The third method of using the FRP is the use of two or more FRPs within a close proximity (ideally within a couple of meters at most). This is the most difficult method of precisely referencing the cache location and should thus be a last-ditch method (I’ve used this method on numerous occasions. It HAS always worked, but never well. I once solo backpacked across the southern half of Utah, from Cedar City to Moab, without following roads. At one point, crossing a small two-lane blacktop, I decided my pack was overloaded with extraneous shit, so I decided to cache a large portion of it. Since I was in the middle of fucking nowhere, I didn’t even bother to bury the cache. Instead, I wrapped all the material in a large trash bag, then placed it in a USGI waterproof bag, and tied the cache in the forks of a juniper tree. I used a mileage marker on the roadside as my intermediate reference point, and two nearby mountain peaks as my FRP to shoot magnetic azimuths from to intersect the exact location of the cache tree. I dutifully recorded all of it in my ever-present notebook/journal, and proceeded with the rest of my trip. Three weeks later, at the end of the overall four week trip, I got my shit back in order, and the following weekend, jumped in the truck and drove to the mileage marker. I easily identified the two peaks, shot azimuths, and walked to the cache tree….which wasn’t fucking there! I shot another azimuth, realized I was a degree or two off on one of my bearings, so I fixed it and adjusted. Still no cache tree…I started a search pattern, walking in increasing spirals, looking for the tree. Twenty minutes later, I found the tree, recovered the cache, and got back in the truck, and left. While I’m a HUGE fan of using azimuth bearings to locate the cache, this is ample evidence of the difficulties of using intersection/resection of multiple FRPs to locate a cache. If I had needed to locate the cache in a hurry, under cover of darkness, with my life and that of my comrades on the line, we’d have all been fucked.)
The final method of locating a buried cache reliably from the FRP is sighting with a magnetic azimuth from your compass (if you don’t know what the fuck a magnetic azimuth is, quit reading, right now, and Google your local orienteering club. Go join them and learn how to use a fucking map and compass!). It is utilized by simply taking a bearing with your compass from the precise reference point of the FRP to the cache location (this is generally my favorite method of locating caches. Every time I’ve ever used it–a lot–over the years, I’ve had no trouble whatsoever with locating the cache later). The only potential drawback is the level of ability and precision of the emplacement team and the recovery team to accurately read a compass and shoot an azimuth. Like sighting by projecting, any error will be magnified by distance. In general, either method should locate the cache within fifty meters of the precise reference point on the FRP.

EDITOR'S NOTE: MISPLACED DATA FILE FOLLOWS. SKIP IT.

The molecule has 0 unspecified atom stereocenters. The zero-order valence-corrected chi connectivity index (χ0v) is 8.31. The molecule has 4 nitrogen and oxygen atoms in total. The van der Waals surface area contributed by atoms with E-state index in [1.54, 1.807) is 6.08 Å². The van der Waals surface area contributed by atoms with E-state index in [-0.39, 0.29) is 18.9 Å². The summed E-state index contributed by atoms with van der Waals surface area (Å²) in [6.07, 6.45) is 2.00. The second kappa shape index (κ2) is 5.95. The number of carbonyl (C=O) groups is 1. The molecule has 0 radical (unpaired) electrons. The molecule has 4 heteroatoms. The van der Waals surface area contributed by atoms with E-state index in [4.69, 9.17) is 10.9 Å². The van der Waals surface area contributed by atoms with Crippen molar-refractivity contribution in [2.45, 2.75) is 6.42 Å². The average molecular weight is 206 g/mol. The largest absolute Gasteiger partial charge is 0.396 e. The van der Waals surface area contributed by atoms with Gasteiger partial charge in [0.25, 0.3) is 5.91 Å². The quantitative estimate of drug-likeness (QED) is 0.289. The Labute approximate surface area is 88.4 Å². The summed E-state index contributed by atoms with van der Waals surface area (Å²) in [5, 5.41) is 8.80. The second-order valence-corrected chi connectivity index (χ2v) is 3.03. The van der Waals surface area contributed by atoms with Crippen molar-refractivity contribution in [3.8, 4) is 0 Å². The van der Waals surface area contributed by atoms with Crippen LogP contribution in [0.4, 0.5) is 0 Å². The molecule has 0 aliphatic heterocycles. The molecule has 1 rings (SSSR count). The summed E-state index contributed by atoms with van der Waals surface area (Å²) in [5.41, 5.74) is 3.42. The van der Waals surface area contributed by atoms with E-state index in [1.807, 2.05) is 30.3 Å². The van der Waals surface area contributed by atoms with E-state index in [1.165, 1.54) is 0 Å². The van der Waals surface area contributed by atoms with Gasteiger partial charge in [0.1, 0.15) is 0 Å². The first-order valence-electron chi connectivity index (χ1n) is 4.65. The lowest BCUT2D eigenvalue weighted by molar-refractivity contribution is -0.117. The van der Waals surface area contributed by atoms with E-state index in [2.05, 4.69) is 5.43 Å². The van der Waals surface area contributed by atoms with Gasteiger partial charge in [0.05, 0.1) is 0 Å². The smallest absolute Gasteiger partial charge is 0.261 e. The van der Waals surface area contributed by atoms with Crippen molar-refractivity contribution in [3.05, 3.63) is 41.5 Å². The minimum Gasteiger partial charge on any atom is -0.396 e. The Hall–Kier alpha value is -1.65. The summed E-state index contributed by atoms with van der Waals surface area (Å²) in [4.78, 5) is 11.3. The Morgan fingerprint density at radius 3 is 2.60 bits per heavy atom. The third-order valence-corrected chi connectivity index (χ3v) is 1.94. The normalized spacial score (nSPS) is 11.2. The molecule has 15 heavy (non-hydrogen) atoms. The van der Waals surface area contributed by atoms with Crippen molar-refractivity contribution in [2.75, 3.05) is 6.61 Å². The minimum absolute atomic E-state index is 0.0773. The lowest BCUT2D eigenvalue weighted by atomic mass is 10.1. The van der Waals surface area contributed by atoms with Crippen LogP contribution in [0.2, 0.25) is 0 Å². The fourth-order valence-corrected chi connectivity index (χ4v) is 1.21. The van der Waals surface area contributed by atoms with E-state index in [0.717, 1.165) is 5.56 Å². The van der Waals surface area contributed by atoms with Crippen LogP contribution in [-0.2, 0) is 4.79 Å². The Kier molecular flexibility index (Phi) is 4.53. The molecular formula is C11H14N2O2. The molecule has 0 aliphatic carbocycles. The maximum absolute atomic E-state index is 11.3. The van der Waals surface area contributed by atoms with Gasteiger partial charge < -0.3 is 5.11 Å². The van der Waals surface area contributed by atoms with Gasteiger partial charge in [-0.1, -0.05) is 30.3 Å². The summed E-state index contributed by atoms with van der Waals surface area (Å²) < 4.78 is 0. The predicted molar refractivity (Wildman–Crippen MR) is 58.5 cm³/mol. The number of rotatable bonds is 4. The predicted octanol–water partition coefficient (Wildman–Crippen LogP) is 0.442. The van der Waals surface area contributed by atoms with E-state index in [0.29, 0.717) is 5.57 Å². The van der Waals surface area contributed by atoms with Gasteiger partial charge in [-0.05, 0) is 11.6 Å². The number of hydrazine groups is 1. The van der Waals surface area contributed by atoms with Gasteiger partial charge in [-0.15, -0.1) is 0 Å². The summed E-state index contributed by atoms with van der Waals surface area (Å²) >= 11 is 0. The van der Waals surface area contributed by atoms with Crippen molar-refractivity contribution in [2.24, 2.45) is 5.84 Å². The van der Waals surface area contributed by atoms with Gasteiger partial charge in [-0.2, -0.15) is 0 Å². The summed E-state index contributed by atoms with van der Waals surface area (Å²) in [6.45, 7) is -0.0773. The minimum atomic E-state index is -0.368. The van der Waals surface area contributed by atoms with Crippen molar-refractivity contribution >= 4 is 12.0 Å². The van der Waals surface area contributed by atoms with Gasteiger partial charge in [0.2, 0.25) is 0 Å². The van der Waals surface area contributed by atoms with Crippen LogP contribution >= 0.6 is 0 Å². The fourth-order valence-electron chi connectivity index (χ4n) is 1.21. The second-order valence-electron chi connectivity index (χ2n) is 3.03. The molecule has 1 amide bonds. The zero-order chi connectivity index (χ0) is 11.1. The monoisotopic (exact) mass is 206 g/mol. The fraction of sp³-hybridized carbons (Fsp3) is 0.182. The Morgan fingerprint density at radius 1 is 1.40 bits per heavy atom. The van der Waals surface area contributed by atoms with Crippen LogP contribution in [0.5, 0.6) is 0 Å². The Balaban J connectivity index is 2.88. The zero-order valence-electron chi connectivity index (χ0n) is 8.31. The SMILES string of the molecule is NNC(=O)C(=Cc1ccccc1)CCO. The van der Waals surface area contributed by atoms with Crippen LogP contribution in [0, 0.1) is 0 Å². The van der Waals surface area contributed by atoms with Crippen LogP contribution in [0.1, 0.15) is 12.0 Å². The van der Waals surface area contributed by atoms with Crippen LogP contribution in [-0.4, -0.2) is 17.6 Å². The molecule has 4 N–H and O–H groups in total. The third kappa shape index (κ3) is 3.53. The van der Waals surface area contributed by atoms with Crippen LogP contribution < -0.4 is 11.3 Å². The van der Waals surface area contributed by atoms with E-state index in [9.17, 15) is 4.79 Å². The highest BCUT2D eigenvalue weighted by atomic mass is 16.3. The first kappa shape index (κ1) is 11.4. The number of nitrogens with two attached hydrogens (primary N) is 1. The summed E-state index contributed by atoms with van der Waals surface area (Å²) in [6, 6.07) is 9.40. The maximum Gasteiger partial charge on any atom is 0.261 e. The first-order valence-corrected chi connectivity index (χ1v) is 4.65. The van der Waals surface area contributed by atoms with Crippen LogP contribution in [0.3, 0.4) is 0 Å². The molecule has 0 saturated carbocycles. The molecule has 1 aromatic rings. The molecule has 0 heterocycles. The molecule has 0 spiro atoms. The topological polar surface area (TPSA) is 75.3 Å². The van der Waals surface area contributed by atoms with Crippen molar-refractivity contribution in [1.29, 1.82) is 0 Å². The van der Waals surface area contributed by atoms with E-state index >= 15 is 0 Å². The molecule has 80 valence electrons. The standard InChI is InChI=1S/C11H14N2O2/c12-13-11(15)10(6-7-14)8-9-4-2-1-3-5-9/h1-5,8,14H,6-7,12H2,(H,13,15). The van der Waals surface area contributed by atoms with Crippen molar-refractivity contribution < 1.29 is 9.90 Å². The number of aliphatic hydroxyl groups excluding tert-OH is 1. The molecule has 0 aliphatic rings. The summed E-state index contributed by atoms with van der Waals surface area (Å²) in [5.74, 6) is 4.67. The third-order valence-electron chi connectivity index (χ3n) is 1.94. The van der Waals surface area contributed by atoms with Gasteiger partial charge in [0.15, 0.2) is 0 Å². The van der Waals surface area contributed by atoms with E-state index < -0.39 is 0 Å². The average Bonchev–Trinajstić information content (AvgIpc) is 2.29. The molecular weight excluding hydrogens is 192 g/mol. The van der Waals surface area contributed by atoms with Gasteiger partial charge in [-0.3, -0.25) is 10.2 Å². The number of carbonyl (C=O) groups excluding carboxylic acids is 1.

Measuring Distances
While the mythical standard of measuring distances for caches in paces (walk ten paces from the big rock in the meadow) sounds simple and effective, if a moment of thought is put into it, the resistance element will realize what an incredibly fucking stupid idea it actually is. What are the chances that the emplacement operative will have the same length of pace as the recovery operative? Slim to none. Even if they turn out to be the same person, any number of issues could change the individual’s stride length from the time of emplacement to the time of recovery. Instead, use the normal, standard of measurement for linear distance in your area (for most of us, that’s yards. I use meters a lot, because of the military, but I still use yards when describing distances for most Americans.)
Concealment Sites
The “ideal” cache concealment site seldom is, simply because it IS “ideal.” Do not for one moment think that Sam the Stormtrooper will not check likely concealment locations for cached contraband when the door-kicking starts. Even in the event of a warrantless “sneak-and-peak” entry, Ned the Ninja is going to look for cached goodies. Do not, do not, DO NOT cache critical items in your home! Instead, seek out good concealment cache sites in the area, and consider the habits and customs of your neighbors and other local civilian populace when developing your cache resupply program.
Seek out abandoned buildings that are unlikely to be destroyed (or moved into by refugees!) public buildings (assuming you can figure out a way to smuggle your cache contents in), infrequently used facilities like stadiums, or other public venues, culverts, abandoned mines and quarries, and sewers/septic tanks.
The concealment location must be equally accessible to both parties. While it might seem feasible for the logistics cell to emplace a concealed cache in the attic at Aunt Myrtle’s, since she’s a nice old lady (if a touch daffy), and a vocal supporter of the regime, if she’s not related to the recovery team as well, it might be difficult for them to come up with a legitimate reason to show up and demand to grab some shit out of her attic!